Friday, February 7, 2014

Adventures with Grad Studies

"Back to school, Back to school, To prove to my Dad that I'm not a fool"
~Billy Madison                

While I have different reasons than Billy Madison, I am nonetheless back in school.  Specifically, a M.Sc. program at the U of A.  I have been there for just over a month now, and am finally getting used to it. I was working for a consulting company over the last 4.5 years, and the switch back to academia has been a little strange.

First off, I had to move to Edmonton which is a big change on its own.  But I found a nice place, in a quiet neighbourhood that is conveniently close to the LRT (train system).  So I can get to an from without driving, and paying for parking, and all that hassle.  I am also close to most other essentials (grocery store, bank, coffee shops, etc.).

School itself has been mostly good.  It is weird going back to classes, and lab work, and lab reports, and tutorials.  Normally I would probably be on or around a drill rig, logging samples, in rougher, colder conditions.  Don't get me wrong, field work can be fun, it is just very different than being in a classroom.  

It is also a different experience from my undergrad.  In undergrad there was a lot more structure.  You had x number of classes; for each one the prof would show up an talk about one specific thing, and at the end of the week you would have an assignment about that stuff; crunch the numbers and hand in.  And there were labs thrown in there too.  

In the grad program it feels more open.  You have less classes, but a heavier workload, as you are responsible for more.  Professors do still lecture about specific stuff, but I find that there is a lot more from them just talking about experiences and how stuff really works and all the fun, cool, little things in between. And there is also discussion.  And there are papers!  So when it comes time to do a tutorial, or lab report, you need to do some research and really think about stuff.  Information is rarely spoon fed to you.  Part of this is probably also due to the fact that I have been out of school for years, and a lot of the theory is not fresh in my mind.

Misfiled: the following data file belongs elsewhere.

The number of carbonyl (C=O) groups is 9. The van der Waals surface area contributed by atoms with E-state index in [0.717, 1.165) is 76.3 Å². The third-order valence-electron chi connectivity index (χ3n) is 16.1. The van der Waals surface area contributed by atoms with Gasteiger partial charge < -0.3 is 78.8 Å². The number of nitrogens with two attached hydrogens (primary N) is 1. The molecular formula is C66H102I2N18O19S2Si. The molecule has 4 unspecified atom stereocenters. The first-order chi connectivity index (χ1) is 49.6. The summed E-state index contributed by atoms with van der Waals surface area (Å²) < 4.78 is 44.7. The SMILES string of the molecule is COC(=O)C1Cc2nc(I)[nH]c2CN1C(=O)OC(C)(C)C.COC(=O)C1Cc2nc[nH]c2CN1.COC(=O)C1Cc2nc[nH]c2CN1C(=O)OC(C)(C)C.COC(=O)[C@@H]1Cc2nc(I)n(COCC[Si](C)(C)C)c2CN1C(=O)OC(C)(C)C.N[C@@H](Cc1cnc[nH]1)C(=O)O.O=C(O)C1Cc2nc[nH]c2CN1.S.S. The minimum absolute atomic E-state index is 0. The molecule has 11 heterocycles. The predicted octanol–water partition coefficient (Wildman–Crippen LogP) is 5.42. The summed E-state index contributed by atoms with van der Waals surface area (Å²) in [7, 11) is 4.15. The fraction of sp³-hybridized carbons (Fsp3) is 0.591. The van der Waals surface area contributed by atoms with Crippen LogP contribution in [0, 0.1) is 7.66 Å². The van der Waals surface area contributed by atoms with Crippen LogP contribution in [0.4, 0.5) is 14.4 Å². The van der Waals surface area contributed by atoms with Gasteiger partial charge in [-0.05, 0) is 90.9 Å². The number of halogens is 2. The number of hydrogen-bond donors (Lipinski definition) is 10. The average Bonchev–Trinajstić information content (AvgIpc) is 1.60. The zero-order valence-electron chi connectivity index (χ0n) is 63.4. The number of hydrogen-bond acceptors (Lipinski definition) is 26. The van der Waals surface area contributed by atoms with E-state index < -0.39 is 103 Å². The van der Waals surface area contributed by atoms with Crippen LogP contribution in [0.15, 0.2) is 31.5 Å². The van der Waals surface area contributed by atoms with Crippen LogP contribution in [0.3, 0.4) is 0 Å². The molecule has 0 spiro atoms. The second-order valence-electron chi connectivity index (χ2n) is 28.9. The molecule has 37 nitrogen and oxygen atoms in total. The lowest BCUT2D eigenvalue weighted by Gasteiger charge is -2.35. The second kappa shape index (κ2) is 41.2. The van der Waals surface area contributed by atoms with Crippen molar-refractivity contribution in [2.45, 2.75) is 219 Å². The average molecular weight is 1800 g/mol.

Classes are generally interesting, and I have actually had eureka moments, and whispered things like "woah", and "that's cool".  To clarify, this never happened in undergrad (or at least I don't remember it).  I do have one class that I am still unsure about, as it is very heavy on theory, and I don't have a strong background in it.  But I think I am slowly putting it all together, and it actually is interesting, just very heavy (as in writing equations for 1.5 hours during class).  

So to summarize, grad school so far is mostly good.  It is busy, but mostly interesting.  I am sure there is more to tell, and probably a clearer way to tell it, but, I have school work to do, and no time to revise this.
          

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